Now that the world price of uranium is rising, proponents of nuclear energy are once again calling for Saskatchewan to step up production of uranium and perhaps build a fuel processing facility and nuclear power plant in the province.
This time around, their main argument is that nuclear power is a "green" option because it does not produce the greenhouse gases (GHGs) that cause climate change.
Nuclear's proponents do have a point. It's true that nuclear power does not directly emit GHGs. Ideally, it could provide an alternative to the use of fossil fuels, especially coal-fired power plants that are high emitters of GHG and pollutants.
Unfortunately, there are a great number of concerns about nuclear power that should be addressed before it can be classed as a green power source. Furthermore, it is highly unlikely that the nuclear alternative can be implemented in time to reduce GHGs emissions to meet the target dates of the Kyoto Protocol.
Following are some concerns about the nuclear option in brief. For a full discussion of the uranium/nuclear power option, visit the web site of the Toronto-based organization Energy Probe.
Coal powered electrical production is cheaper than nuclear and will probably be the main choice for power production in many nations, such as China, for years to come. The high capital cost of switching over to nuclear power facilities and the high level of expertise required to build, operate and monitor nuclear plants make it highly unlikely that nuclear power will be widely adopted in the near term, especially in developing nations.
Even if accepted as an option to coal and other fossil fuels, it would take decades to diffuse throughout the world. The Kyoto Protocol requires participating nations to significantly reduce GHGs emissions by 2012. It would take much longer than that to deploy the nuclear alternative. Meanwhile, options such as improved energy efficiency have a tremendous potential to reduce GHGs emissions in the short term, both in the developed nations that produce most of the worlds GHGs, and in China and India, the world's fastest growing economies.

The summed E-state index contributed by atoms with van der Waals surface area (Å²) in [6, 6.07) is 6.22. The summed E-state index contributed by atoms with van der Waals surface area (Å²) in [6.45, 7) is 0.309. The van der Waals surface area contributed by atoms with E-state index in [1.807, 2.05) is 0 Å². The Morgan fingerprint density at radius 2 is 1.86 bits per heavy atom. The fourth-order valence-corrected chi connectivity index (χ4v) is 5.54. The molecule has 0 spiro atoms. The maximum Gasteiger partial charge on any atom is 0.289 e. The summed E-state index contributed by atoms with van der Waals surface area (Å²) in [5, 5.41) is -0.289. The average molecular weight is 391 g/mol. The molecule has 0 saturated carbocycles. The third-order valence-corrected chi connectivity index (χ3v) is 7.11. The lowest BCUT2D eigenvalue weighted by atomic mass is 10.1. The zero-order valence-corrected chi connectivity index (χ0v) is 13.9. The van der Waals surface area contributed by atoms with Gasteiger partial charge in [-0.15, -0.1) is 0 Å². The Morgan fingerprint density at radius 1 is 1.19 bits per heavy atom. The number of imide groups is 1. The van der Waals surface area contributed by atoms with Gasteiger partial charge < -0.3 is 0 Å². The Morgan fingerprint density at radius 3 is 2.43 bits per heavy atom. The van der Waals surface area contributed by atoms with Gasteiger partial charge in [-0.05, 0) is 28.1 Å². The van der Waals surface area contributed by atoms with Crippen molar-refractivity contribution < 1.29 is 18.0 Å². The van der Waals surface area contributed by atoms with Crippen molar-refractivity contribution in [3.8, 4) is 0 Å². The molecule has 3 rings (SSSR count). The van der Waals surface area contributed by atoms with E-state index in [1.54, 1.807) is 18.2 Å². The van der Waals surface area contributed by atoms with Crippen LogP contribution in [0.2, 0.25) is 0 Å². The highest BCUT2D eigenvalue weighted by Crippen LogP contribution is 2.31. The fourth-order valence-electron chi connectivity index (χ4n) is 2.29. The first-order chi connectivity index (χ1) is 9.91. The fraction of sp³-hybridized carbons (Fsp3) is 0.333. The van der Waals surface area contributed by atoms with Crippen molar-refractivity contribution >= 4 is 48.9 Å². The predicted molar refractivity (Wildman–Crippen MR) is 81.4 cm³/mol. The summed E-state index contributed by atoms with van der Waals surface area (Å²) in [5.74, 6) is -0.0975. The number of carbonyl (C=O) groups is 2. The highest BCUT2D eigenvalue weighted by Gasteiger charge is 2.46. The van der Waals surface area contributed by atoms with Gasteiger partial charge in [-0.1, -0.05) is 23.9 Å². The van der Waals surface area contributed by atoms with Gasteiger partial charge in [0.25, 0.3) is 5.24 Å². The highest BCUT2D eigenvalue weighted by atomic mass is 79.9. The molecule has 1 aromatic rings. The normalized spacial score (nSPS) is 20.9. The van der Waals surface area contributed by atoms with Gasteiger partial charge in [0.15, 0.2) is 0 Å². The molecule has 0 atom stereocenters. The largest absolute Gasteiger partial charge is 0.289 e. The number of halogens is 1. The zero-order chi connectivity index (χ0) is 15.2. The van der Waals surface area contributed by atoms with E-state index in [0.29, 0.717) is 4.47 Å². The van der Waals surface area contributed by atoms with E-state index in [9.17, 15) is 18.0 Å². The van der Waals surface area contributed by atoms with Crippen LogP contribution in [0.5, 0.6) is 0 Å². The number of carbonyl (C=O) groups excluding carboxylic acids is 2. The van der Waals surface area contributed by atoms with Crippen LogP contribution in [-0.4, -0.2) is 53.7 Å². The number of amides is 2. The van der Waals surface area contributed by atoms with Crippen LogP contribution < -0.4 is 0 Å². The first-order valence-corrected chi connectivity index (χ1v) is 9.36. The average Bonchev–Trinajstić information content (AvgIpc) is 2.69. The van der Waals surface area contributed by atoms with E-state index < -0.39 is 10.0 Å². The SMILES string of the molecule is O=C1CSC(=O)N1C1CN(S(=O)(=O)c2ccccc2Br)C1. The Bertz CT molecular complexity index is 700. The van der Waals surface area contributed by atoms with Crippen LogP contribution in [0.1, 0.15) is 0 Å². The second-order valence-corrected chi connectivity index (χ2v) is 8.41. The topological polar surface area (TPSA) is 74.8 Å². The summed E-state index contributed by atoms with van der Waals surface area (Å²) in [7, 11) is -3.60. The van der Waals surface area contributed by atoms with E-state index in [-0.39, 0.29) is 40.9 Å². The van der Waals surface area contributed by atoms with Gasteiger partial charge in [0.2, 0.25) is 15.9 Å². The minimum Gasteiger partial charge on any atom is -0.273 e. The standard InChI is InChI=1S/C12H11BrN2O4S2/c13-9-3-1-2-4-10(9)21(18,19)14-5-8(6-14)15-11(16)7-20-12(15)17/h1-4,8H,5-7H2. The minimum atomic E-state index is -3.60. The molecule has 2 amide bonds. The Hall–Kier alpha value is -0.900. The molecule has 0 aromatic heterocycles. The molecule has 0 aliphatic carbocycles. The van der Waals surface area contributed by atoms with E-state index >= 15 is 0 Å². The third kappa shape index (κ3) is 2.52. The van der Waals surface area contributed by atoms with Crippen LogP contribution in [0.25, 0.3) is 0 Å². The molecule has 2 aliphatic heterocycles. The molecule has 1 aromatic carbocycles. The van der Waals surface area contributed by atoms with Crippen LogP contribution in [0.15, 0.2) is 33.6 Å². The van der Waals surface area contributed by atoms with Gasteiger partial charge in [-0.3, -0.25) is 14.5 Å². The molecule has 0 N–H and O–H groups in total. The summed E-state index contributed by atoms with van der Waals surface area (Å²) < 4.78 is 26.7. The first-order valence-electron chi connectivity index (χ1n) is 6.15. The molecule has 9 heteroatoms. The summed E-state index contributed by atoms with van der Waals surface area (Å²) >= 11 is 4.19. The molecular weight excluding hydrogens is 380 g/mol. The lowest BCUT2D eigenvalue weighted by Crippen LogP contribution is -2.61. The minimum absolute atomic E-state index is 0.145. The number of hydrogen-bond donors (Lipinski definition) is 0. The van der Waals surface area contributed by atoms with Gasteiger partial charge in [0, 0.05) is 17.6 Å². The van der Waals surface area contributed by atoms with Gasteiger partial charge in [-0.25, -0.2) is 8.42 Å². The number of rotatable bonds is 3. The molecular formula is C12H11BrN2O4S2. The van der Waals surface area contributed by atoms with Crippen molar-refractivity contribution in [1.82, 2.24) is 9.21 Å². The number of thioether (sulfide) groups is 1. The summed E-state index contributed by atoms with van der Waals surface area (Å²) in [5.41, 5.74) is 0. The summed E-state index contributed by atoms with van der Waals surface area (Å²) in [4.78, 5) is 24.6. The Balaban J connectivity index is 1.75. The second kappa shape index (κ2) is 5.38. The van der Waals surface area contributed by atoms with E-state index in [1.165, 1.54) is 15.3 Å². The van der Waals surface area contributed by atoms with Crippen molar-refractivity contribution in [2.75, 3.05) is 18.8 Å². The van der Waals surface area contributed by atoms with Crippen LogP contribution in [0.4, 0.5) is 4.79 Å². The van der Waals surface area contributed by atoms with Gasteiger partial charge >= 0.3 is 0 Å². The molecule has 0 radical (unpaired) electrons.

Although uranium/nuclear has strong proponents in industry and government, it is not popular with the public, especially in the industrialized nations that produce most of the world's GHGs emissions. Right or wrong, the nuclear industry will have to win the argument that nuclear is the best option to fight climate change. Given the strong opposition to nuclear from the environmental movement, it is unlikely that argument will be won anytime soon. And even with general public acceptance of the option, nuclear faces the "not in my back yard" phenomenon: I may believe nuclear is okay, but I may not want a nuclear power plant or a uranium processing facility in my neighbourhood. This is exactly what happened when a uranium processing facility was proposed for, and rejected by, Warman, Saskatchewan.
Nuclear power plants do not produce GHGs, but it is not entirely accurate to say the uranium/nuclear fuel cycle is GHGs-free. There is considerable energy expended to develop uranium mines and mills, operate them, transport people and materials to remote mine sites, process fuel, build nuclear facilities, and transport and store wastes. Furthermore, nuclear power typically operates in tandem with other power sources that do produce GHGs. This happens for two reasons:
While the net GHGs output of nuclear is lower than fossil fuel power, to say that the uranium/nuclear option is entirely GHGs free is somewhat misleading. The same could be said for hydro, solar, or wind power. While all options should be assessed for net energy output, the sheer size of uranium/nuclear operations means a lot of fossil fuel energy use is involved.
The uranium/nuclear fuel cycle replaces one emissions problem, GHGs, with another, nuclear wastes. Scientists who study the environment agree that if we want a sustainable society, nature cannot be subjected to systematically increasing concentrations of substances extracted from the Earth's crust.
Uranium is naturally diffused in the planet's crust, but when we concentrate it to make nuclear fuel, it becomes extremely dangerous. That is why extensive precautions are taken to protect people and the environment from it. Given the products and wastes of uranium mining, milling, processing, and nuclear power production remain dangerous for thousands of years, nuclear wastes could become a problem on the scale of climate change were nuclear fuel to replace fossil fuels of a large scale.
The issue of radioactive waste should not be underestimated. In Saskatchewan, we still haven't cleaned up mines in the Uranium City area that were abandoned by the uranium industry decades ago. The public costs of doing so could be in the billions of dollars, Meanwhile, Canada's nuclear industry is generating toxic wastes with virtually no funds set aside for future clean up.